[Rd] suggested modification to the 'mle' documentation?
Luke Tierney
luke at stat.uiowa.edu
Fri Dec 7 20:38:34 CET 2007
On Fri, 7 Dec 2007, Gabor Grothendieck wrote:
> On Dec 7, 2007 8:10 AM, Peter Dalgaard <P.Dalgaard at biostat.ku.dk> wrote:
>> Ben Bolker wrote:
>>> At this point I'd just like to advertise the "bbmle" package
>>> (on CRAN) for those who respectfully disagree, as I do, with Peter over
>>> this issue. I have added a data= argument to my version
>>> of the function that allows other variables to be passed
>>> to the objective function. It seems to me that this is perfectly
>>> in line with the way that other modeling functions in R
>>> behave.
>>>
>> This is at least cleaner than abusing the "fixed" argument. As you know,
>> I have reservations, one of which is that it is not a given that I want
>> it to behave just like other modeling functions, e.g. a likelihood
>> function might refer to more than one data set, and/or data that are not
>> structured in the traditional data frame format. The design needs more
>> thought than just adding arguments.
>>
>> I still prefer a design based a plain likelihood function. Then we can
>> discuss how to construct such a function so that the data are
>> incorporated in a flexible way. There are many ways to do this, I've
>> shown one, here's another:
>>
>>> f <- function(lambda) -sum(dpois(x, lambda, log=T))
>>> d <- data.frame(x=rpois(10000, 12.34))
>>> environment(f)<-evalq(environment(),d)
>>> mle(f, start=list(lambda=10))
>>
>> Call:
>> mle(minuslogl = f, start = list(lambda = 10))
>>
>> Coefficients:
>> lambda
>> 12.3402
>>
>
> The explicit environment manipulation is what I was referring to but
I make extensive use of lexical scoping in my programming and I NEVER
use explicit environment manipulaiton--for me that is unreadable, and it
is not amenable to checking using things like codetools. In the
example above all that is needed is to define x directly, e.g.
> f <- function(lambda) -sum(dpois(x, lambda, log=T))
> x <- rpois(10000, 12.34)
> mle(f, start=list(lambda=10))
Call:
mle(minuslogl = f, start = list(lambda = 10))
Coefficients:
lambda
12.337
It isn't necessary to go through the data frame or environment
munging. If you want to be able to work with likelihoods for several
data sets at once then you can either use diferent names for the
variables, like
x1 <- rpois(10000, 12.34)
f1 <- function(lambda) -sum(dpois(x1, lambda, log=T))
x2 <- rpois(10000, 12.34)
f2 <- function(lambda) -sum(dpois(x2, lambda, log=T))
If you are concerned that x, x1, x2 might have been redefined if you
come back to f1, f2 later (not an issue with typical useage inside a
function but can be an issue at top level) then you can create a
closure that cpatures the particular data set you are using. The
clean way to do this is with a function that creates the negative log
likelihood, e.g.
makePoisonNegLogLikelihood <- function(x)
function(lambda) -sum(dpois(x, lambda, log=T))
Then you can do
f <- makePoisonNegLogLikelihood(rpois(10000, 12.34))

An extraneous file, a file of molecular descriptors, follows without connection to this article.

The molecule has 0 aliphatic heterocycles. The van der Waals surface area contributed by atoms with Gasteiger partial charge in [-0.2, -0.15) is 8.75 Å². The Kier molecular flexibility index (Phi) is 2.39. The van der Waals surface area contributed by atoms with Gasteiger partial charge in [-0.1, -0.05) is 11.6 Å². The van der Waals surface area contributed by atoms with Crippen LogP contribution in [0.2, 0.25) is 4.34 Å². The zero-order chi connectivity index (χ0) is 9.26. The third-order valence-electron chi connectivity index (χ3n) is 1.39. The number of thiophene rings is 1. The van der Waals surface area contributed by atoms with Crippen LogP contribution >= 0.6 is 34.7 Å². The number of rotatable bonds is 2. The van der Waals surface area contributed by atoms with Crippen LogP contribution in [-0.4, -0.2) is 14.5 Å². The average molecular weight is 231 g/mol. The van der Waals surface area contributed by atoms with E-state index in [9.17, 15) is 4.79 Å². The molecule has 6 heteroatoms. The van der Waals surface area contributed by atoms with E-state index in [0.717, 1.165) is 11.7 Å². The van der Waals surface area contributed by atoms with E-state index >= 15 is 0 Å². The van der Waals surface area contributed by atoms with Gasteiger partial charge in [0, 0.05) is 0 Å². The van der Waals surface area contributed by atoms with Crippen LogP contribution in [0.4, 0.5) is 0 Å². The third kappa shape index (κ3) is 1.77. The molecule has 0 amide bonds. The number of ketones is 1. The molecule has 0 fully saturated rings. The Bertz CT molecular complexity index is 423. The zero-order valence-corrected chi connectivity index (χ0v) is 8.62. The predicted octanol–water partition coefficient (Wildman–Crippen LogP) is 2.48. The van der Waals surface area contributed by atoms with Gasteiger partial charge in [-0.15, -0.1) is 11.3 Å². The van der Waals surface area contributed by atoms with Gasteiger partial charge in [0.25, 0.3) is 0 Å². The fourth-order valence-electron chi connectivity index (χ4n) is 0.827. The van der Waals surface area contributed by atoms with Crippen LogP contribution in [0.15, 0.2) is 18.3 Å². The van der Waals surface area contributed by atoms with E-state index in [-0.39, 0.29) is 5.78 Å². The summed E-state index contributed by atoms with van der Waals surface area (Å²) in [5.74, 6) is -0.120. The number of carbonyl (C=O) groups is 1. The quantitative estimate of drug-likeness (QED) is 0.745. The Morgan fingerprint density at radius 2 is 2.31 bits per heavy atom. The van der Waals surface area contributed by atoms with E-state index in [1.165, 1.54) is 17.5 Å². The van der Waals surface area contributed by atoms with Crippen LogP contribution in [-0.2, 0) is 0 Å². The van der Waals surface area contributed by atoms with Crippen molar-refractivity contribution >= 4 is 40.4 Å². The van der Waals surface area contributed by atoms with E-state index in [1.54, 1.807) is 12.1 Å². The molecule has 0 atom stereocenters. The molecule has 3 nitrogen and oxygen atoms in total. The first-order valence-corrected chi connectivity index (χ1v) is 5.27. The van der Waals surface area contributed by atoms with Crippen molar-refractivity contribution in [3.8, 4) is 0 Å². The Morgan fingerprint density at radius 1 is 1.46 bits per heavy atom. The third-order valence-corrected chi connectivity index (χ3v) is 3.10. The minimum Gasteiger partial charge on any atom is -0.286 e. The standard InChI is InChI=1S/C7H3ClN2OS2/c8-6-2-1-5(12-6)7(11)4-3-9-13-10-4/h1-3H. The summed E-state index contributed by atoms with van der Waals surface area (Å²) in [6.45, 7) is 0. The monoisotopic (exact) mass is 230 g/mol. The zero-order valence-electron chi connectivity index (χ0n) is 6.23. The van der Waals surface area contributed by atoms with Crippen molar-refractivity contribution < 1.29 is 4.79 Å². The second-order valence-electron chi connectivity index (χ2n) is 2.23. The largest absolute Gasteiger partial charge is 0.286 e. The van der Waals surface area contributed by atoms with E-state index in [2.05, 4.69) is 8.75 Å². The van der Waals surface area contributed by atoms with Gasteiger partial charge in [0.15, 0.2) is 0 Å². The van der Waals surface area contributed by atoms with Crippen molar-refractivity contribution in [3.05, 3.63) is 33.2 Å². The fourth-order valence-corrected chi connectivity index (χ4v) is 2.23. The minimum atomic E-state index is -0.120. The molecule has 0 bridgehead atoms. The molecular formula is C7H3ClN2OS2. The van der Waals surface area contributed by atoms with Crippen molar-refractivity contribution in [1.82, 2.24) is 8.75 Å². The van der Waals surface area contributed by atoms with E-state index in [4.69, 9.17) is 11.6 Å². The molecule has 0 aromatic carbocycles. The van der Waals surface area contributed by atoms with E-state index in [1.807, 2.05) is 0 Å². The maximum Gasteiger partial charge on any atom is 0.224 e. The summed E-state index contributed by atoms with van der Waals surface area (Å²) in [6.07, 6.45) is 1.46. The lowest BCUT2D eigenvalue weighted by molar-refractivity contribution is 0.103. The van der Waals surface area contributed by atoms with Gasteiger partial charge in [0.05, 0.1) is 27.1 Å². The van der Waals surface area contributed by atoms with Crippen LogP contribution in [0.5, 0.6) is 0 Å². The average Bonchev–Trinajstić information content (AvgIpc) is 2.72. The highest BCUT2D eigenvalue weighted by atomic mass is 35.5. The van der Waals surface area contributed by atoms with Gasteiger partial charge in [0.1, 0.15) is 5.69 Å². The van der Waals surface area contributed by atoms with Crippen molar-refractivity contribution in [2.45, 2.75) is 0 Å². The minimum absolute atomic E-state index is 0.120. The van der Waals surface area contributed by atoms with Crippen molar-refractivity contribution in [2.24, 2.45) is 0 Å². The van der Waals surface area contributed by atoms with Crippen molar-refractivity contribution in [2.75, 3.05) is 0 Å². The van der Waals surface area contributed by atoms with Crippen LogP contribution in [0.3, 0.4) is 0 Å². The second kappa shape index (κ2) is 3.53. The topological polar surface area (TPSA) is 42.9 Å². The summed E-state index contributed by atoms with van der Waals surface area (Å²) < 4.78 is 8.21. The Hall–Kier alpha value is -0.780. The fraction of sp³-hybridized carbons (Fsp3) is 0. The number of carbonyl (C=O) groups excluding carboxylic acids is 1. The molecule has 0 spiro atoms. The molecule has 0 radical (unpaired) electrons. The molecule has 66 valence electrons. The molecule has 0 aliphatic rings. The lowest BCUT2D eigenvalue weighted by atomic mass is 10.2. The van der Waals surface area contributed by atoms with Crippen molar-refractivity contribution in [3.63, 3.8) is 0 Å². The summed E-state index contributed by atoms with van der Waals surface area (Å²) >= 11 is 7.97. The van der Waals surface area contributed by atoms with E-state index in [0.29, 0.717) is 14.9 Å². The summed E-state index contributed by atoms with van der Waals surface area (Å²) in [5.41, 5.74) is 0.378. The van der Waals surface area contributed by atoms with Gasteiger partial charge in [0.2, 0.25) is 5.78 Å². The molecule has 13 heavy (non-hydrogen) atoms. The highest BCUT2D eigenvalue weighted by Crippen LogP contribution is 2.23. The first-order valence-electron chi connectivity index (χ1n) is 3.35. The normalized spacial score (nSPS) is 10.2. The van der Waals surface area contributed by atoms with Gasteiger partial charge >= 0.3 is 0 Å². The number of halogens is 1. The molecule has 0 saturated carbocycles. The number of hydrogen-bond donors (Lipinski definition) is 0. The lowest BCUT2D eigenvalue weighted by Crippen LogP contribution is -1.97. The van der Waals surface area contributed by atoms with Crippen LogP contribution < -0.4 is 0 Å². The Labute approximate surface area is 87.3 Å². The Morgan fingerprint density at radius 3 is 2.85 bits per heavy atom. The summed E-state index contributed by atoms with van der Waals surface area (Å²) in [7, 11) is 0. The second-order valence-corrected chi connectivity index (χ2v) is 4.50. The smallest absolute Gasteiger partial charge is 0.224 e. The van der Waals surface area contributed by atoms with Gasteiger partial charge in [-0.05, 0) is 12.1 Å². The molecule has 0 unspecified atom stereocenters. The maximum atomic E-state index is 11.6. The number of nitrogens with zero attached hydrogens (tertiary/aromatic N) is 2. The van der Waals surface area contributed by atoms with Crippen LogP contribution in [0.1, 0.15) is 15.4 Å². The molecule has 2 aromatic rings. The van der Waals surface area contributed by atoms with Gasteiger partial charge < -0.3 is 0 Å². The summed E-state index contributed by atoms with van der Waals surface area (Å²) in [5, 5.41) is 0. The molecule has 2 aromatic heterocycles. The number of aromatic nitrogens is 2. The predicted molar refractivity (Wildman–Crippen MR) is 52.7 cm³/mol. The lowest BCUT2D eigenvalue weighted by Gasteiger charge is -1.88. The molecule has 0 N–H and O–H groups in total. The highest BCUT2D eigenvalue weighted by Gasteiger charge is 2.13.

mle(f, start=list(lambda=10))
which I find much cleaner and easier to understand than environment
munging. Once you are defining a likelihood constructor you can think
about things like making it a bit more efficient by calculating
sufficient statistics once, for example
makePoisonNegLogLikelihood <- function(x) {
sumX <- sum(x)
n <- length(x)
function(lambda) -dpois(sumX, n * lambda, log=T)
}
Best,
luke
> we can simplify it using proto. Create a proto object to hold
> f and x then pass the f in the proto object (rather than the
> original f) to mle. That works because proto automatically resets
> the environment of f when its added to avoiding the evalq.
>
>> set.seed(1)
>> library(proto)
>> f <- function(lambda) -sum(dpois(x, lambda, log=TRUE))
>> p <- proto(f = f, x = rpois(100, 12.34))
>> mle(p[["f"]], start = list(lambda = 10))
>
> Call:
> mle(minuslogl = p[["f"]], start = list(lambda = 10))
>
> Coefficients:
> lambda
> 12.46000
>
>> It is not at all an unlikely design to have mle() as a generic function
>> which works on many kinds of objects, the default method being
>> function(object,...) mle(minuslogl(obj)) and minuslogl is an extractor
>> function returning (tada!) the negative log likelihood function.
>>> (My version also has a cool formula interface and other
>>> bells and whistles, and I would love to get feedback from other
>>> useRs about it.)
>>>
>>> cheers
>>> Ben Bolker
>>>
>>>
>>
>>
>> --
>>
>> O__ ---- Peter Dalgaard Øster Farimagsgade 5, Entr.B
>> c/ /'_ --- Dept. of Biostatistics PO Box 2099, 1014 Cph. K
>> (*) \(*) -- University of Copenhagen Denmark Ph: (+45) 35327918
>> ~~~~~~~~~~ - (p.dalgaard at biostat.ku.dk) FAX: (+45) 35327907
>>
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>>
>
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--
Luke Tierney
Chair, Statistics and Actuarial Science
Ralph E. Wareham Professor of Mathematical Sciences
University of Iowa Phone: 319-335-3386
Department of Statistics and Fax: 319-335-3017
Actuarial Science
241 Schaeffer Hall email: luke at stat.uiowa.edu
Iowa City, IA 52242 WWW: http://www.stat.uiowa.edu
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